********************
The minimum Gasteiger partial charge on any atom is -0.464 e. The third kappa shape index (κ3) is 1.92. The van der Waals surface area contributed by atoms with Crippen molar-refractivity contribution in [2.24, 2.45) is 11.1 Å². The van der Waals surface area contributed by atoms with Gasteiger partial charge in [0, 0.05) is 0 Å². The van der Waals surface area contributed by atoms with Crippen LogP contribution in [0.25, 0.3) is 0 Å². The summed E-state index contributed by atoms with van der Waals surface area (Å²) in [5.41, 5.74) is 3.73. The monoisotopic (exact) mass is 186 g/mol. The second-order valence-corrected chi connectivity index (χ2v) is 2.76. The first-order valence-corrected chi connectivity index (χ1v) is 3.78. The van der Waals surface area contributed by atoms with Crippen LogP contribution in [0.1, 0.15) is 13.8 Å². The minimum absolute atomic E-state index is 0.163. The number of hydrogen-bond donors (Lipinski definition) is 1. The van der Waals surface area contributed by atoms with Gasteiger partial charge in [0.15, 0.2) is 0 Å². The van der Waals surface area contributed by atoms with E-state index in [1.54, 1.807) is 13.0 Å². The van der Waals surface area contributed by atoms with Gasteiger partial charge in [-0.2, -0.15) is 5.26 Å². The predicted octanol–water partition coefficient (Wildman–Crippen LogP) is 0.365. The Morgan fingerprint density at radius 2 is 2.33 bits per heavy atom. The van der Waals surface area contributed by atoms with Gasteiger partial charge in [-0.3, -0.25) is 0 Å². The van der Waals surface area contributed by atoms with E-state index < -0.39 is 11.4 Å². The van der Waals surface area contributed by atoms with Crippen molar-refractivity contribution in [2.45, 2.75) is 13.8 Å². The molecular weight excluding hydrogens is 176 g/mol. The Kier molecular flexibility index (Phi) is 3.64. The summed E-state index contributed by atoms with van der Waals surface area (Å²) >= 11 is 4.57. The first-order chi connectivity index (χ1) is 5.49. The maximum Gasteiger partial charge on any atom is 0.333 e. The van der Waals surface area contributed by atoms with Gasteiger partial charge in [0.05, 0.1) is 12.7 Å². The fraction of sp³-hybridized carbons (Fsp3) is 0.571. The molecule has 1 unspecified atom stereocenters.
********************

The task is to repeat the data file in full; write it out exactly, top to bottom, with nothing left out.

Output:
The minimum Gasteiger partial charge on any atom is -0.464 e. The third kappa shape index (κ3) is 1.92. The van der Waals surface area contributed by atoms with Crippen molar-refractivity contribution in [2.24, 2.45) is 11.1 Å². The van der Waals surface area contributed by atoms with Gasteiger partial charge in [0, 0.05) is 0 Å². The van der Waals surface area contributed by atoms with Crippen LogP contribution in [0.25, 0.3) is 0 Å². The summed E-state index contributed by atoms with van der Waals surface area (Å²) in [5.41, 5.74) is 3.73. The monoisotopic (exact) mass is 186 g/mol. The second-order valence-corrected chi connectivity index (χ2v) is 2.76. The first-order valence-corrected chi connectivity index (χ1v) is 3.78. The van der Waals surface area contributed by atoms with Crippen LogP contribution in [0.1, 0.15) is 13.8 Å². The minimum absolute atomic E-state index is 0.163. The number of hydrogen-bond donors (Lipinski definition) is 1. The van der Waals surface area contributed by atoms with Gasteiger partial charge in [0.15, 0.2) is 0 Å². The van der Waals surface area contributed by atoms with E-state index in [1.54, 1.807) is 13.0 Å². The van der Waals surface area contributed by atoms with Gasteiger partial charge in [-0.2, -0.15) is 5.26 Å². The predicted octanol–water partition coefficient (Wildman–Crippen LogP) is 0.365. The Morgan fingerprint density at radius 2 is 2.33 bits per heavy atom. The van der Waals surface area contributed by atoms with Gasteiger partial charge in [-0.3, -0.25) is 0 Å². The van der Waals surface area contributed by atoms with E-state index < -0.39 is 11.4 Å². The van der Waals surface area contributed by atoms with Crippen molar-refractivity contribution in [2.45, 2.75) is 13.8 Å². The molecular weight excluding hydrogens is 176 g/mol. The Kier molecular flexibility index (Phi) is 3.64. The summed E-state index contributed by atoms with van der Waals surface area (Å²) >= 11 is 4.57. The first-order chi connectivity index (χ1) is 5.49. The maximum Gasteiger partial charge on any atom is 0.333 e. The van der Waals surface area contributed by atoms with Gasteiger partial charge in [0.05, 0.1) is 12.7 Å². The fraction of sp³-hybridized carbons (Fsp3) is 0.571. The molecule has 1 unspecified atom stereocenters.